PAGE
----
The picture above was taken on the 4th of February 2012 just over three years ago with my good friend from Holdan, Nigel Cliff. Nigel had brought me one of the first Panasonic HPX-250 camcorders to have a look at.
I received a very telling email from one of my readers Andy Johnstone which I thought I would share with you…
Andy “I was out shooting my HPX250 yesterday on my new film for BBC on a story in Cornwall. As I was shooting I was thinking ‘how on earth would I be able to shoot this on the FS7′. I am sure the FS7 would knock spots off the HPX250 in terms of overall image quality, but the HPX250 does produce a very fine image and these small handheld camcorders are peerless for obs doc work.
The speed at which I work would be totally compromised on an FS7 with all the lens changing and you cannot underestimate the ability to capture actuality that a 28-600mm fixed lens gives you. I think in the rush to get that ‘film look’, many people forget that the most important thing is telling the story. Indeed, at a dinner last night I spoke to vastly experienced BBC colleague who told me that there is a move against shallow DOF shooting in BBC factual as so many key ‘moments’ are missed with all the fiddling about. This colleague also said that people are tiring of the shallow DOF looks for documentary as this is ‘not how our own eyes see the world’. Make of that what you will.
I am very keen to be able to offer clients the best possible images I can produce, but I think I’m going to keep my powder dry and rethink. I think the FS7 with a better stock lens would be much more attractive. I am now keen to see what the response from Panasonic & Canon will be.
Certainly if Panasonic brought out a new version of the HPX250/PX270 with a larger chip, a great stock lens (28-600 – yes please) and 4k (just to keep up with the Jones, I buy it tomorrow.”
I also received an email this week from Ikegami showing off a new 4K 2/3″ sensor system camera which in my opinion if a recorder were bolted on would fit the bill for factual programming, a colleague of mine always told me a 4K shoulder mounted 2/3″camcorder would be just the job for doc and factual work.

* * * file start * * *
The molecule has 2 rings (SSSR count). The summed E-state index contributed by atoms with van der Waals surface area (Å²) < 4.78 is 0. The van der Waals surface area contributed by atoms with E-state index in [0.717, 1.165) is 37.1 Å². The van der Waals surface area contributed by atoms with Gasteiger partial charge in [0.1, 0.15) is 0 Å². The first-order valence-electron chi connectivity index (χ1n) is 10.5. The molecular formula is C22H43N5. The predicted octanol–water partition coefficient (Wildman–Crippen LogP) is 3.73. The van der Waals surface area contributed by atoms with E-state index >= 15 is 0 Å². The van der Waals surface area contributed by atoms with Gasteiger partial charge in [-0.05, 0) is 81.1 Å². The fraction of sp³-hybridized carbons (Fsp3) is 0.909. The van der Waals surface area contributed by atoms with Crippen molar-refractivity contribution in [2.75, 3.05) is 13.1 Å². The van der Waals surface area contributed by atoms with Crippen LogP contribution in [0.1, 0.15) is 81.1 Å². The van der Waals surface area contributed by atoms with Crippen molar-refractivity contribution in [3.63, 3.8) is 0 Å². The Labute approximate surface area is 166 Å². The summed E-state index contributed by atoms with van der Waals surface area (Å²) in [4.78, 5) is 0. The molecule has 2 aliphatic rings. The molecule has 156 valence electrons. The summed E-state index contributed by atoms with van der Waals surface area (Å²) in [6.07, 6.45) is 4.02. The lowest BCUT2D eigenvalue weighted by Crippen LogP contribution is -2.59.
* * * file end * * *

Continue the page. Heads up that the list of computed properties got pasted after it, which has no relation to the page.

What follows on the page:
Unfortunately it was pointed out to me this yet un-named camera is a system camera and will be on show at NAB 2015. I still think with some engineering and enough “will”… seasoned professionals would jump at the chance at a 4K camera in a form factor that many of them are happy with. This constant changing of lenses on the Super 35mm cameras is becoming tiresome and can lead to lots of production time and shots lost, thats why the Sony FS7 has almost scored a goal but Sony need to bring out a decent servo zoom lens to satisfy the growing ownership. Due to the 1.5x crop your 28mm Full Frame lens becomes 42mm which is not wide enough. (Ref Sonys 28-135mm f4 servo zoom).
Getting back to the Ikegami camera this would allow you to film 4K with a Canon 22x lens and use the 4K capability to punch in on the picture on an HD timeline doubling you lens capability to 44x.
Although I am a Sony PXW-FS7 owner I know exactly where Andy is coming from and he is correct…we do not visualise the world in anything other than a large field of view and if you are filming once in a life time shots the last thing you want is a slightly out of focus shot thanks to a shallow depth of field or a lost shot due to a lens change.